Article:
Yay or Nay: Disclosure in Your Makeup Commercials and Advertisements

full disclosure

About two years old word broke in the UK that Penelope Cruz had a little drama surrounding her L’Oreal Telescopic ad which users felt exaggerated the effects of the mascara. Her commercial proceeded to pimp out lashes that were 60 x’s the volume and length. Mmmm obviously for beauty junkies we take all this with a grain of salt as we’ve tried so many products that promise similar and never really seen THOSE results right?

Jump!

I was recently flipping through a celeb rag at my dentist office and came across Drew Barrymore’s latest ad for Covergirl mascara and imagine my surprise when I seen an itty, bitty, tiny print that Drew was sporting lash inserts and results would vary, yada, yada, yada…full disclosure.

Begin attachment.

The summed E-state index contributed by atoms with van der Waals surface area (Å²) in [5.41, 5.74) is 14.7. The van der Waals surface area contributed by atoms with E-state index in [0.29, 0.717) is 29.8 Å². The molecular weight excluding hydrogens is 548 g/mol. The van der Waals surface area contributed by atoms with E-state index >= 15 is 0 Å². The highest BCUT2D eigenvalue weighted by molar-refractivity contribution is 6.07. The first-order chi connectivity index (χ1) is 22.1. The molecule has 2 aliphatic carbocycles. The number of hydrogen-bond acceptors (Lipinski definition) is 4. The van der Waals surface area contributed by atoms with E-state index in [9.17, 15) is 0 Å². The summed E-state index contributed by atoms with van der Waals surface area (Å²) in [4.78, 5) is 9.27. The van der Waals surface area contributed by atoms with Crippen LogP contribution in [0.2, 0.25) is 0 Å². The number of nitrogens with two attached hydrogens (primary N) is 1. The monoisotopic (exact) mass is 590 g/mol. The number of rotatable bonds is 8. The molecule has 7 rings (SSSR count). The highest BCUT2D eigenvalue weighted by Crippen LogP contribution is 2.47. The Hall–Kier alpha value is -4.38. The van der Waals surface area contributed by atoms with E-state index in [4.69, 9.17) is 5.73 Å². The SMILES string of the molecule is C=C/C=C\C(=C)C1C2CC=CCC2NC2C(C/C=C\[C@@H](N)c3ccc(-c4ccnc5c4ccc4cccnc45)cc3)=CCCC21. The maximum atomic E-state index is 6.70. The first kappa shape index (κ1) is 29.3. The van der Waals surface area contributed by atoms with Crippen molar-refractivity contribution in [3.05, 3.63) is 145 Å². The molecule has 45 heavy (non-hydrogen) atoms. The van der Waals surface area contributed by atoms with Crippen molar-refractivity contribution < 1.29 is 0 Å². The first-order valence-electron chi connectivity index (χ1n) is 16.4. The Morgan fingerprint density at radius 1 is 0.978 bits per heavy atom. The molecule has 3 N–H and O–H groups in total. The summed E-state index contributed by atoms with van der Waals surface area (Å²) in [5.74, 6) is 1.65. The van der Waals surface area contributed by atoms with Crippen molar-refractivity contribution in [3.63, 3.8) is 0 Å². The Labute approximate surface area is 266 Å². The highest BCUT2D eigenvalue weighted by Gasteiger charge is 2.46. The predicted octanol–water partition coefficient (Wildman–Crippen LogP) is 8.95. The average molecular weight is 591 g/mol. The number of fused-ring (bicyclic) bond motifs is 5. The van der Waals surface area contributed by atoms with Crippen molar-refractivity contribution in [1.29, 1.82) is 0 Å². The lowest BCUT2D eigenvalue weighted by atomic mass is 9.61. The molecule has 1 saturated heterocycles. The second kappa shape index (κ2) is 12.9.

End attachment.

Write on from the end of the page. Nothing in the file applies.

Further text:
Disclosure

Interesting right?

Basically the ad was fully disclosing that you weren’t going to see the same results. So wait…Drew’s super long, full lashes would not be mine if I purchased so and so mascara? What? GASP! Really?!

Seriously though, we all go into a mascara purchase (or at least most of us do) well versed enough to know that the claims are utterly and completely exaggerated and we probably won’t ever see the same results as those in the ad or commercial.

Flash forward several days later I see a commercial on TV for the new Covergirl mascara and a disclosure on the commercial as well! Wow…magazines and TV commercials?

All this got me to thinking about disclosures and whether I felt it was a yay or nay to disclose the results of products in advertisements and commercials.

I have to say I both yay and nay it.

First off I nay it because it does take the joy out of the product purchasing a tiny bit. I mean if I’m purchasing say a brand new eye cream that promises to make me look 50 years younger….I’m going into that purchased excited that maybe I’ll see results. Hell, if they proceed to tell me in small print that it probably won’t work it would be such a killjoy right?

And I say yay because I would honestly like to know if I’ll see the same results as the advertisement or the promise if I’m dishing out big money for something.